A year and 14 trials later in the U.S. and Canada we finally got a third place. After that we went wild bird hunting, and trained almost every day in what was one of the coldest and snowiest winters in history in preparation for the following years field trial festivities. At 2 ½ years of age Millie won the Western Washington English Springer Spaniel club fiel trial and her second trial in California a week later to complete her field championship. A few weeks later we won the Missouri Headwaters trial in Montana and then the Northern Minnesota field trial in Brainerd, Minnesota, which put us at 20 points at the midway point of the field trial season.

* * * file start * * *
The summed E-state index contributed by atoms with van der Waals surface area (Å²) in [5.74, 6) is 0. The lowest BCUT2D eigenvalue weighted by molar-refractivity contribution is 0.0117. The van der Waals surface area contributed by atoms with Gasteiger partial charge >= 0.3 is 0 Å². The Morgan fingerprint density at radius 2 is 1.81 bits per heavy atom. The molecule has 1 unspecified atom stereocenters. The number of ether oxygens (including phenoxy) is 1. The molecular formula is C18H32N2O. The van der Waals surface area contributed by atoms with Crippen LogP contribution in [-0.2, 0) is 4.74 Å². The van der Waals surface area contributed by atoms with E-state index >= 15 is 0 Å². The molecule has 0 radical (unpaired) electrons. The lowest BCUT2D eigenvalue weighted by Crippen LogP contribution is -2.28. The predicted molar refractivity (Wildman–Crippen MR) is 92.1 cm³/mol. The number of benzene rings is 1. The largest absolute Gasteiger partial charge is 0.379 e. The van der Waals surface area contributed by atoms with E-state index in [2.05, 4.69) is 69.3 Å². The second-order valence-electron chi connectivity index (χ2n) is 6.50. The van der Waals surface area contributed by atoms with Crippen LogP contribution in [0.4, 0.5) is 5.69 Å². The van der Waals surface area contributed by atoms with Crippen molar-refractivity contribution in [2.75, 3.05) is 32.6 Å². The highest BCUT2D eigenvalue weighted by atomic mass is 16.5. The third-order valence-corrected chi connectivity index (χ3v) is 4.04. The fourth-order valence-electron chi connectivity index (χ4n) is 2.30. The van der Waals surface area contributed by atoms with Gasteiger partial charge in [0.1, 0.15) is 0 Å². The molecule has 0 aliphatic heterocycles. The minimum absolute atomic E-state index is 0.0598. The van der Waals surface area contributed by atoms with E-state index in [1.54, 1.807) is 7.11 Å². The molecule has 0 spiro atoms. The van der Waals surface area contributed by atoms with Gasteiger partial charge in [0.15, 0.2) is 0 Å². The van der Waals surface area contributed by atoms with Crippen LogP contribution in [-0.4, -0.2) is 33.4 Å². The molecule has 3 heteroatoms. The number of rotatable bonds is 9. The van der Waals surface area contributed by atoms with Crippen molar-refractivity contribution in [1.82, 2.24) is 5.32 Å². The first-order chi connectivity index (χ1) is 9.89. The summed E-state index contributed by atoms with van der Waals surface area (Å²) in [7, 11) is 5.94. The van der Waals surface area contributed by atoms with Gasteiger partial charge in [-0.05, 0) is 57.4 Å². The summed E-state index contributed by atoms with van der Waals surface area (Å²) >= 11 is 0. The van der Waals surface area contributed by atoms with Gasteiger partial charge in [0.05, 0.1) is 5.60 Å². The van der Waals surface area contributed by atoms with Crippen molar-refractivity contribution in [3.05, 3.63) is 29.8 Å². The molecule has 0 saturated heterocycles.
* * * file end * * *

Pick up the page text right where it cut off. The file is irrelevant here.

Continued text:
At a Nebraska field trial, I ran under the late Jason Green, an enthusiastic dog man all of twenty-five years old. After having a super 1st series under his co-judge, we had a little time to talk during the run at which time he commented that he wants a dog to find birds, and work as a team with the handler, and that pinning retrieves isn’t that big of a deal to him. Millie must have been listening, because she flushed a hen that was shot short right on the center line at 25 yards. It was an easy retrieve by most peoples’ standards. She ran right to the fall, hopped a few times and disappeared over a small hill, 15 seconds and 250 yards later a hen flew up. I called her in and sat her down, gave her an over command and she went back to the spot of the fall and picked up the dead bird. I looked at Jason and said, “Boy, am I glad that you’re not picky about retrieves”. He smiled at me and said that there are some retrieves he expects to be quicker than others.